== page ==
The argument rests on the assumption that in their economic conduct, people are incentivized primarily by material rewards. If one takes away (some of) these rewards, they will exert less effort.

Obviously, there is some truth to this point. Consider a society where taxation and redistribution ensures that everybody has exactly the same income. Why should people in such a society get up early in the morning, work hard, be creative, and do unpleasant tasks? As the income would be the same anyway, people might be tempted to sleep long, procrastinate unpleasant tasks, and “have a cushy job”, as the Americans say.

Arguably, socialist economies like the Soviet Union were suffering from this problem. The core of the problem was that Soviet citizens were reluctant to show initiative and come up with good ideas as those would help the collective, not themselves. As a result, few factories produced consumption goods that were really desirable. For example, a car could only be acquired after long waiting times, and when finally it was delivered, it had a low quality and looked clumsy.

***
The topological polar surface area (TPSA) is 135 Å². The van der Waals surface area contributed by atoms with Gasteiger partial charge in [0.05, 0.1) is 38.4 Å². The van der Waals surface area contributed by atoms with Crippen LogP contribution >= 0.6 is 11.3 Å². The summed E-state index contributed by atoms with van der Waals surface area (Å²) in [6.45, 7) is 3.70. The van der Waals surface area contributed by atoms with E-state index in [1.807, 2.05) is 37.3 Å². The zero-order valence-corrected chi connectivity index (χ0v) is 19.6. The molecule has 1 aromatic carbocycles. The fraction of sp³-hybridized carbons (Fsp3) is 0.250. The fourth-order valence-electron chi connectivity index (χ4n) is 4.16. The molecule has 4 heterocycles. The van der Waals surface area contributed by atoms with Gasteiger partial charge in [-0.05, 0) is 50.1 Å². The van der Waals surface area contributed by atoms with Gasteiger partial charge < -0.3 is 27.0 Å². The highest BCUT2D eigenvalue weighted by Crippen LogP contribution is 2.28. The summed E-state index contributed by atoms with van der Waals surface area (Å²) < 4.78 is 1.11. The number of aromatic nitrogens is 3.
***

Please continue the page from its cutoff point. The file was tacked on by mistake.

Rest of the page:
This lack of attractive goods aggravated the problems of socialist countries to incentivize their people, leading to desperate attempts to resort to negative incentives (forced labor, punishment of alleged low-performers) and non-monetary rewards like badges and titles (“worker of the year”, “Order of Lenin”). This was hardly effective, however, as most persons find it much better to simply become rich than to become worker of the year.

On the other hand, in some economies in Europe, primarily in Scandinavia, the governments engage heavily in redistribution. Even though more than fifty percent of those economies are run by the state, people enjoy high incomes and excellent quality of life.


WHAT ABOUT GEORGIA?

After the collapse of the Soviet Union, Georgia experienced high income inequality. The Estonian economist Anneli Kaasa estimated the Gini coefficient to have been 0.36 in 1992 and 0.58 in 1996 (“Factors Influencing Income Inequality in Transition Economies”, University of Tartu Working Paper, 2003).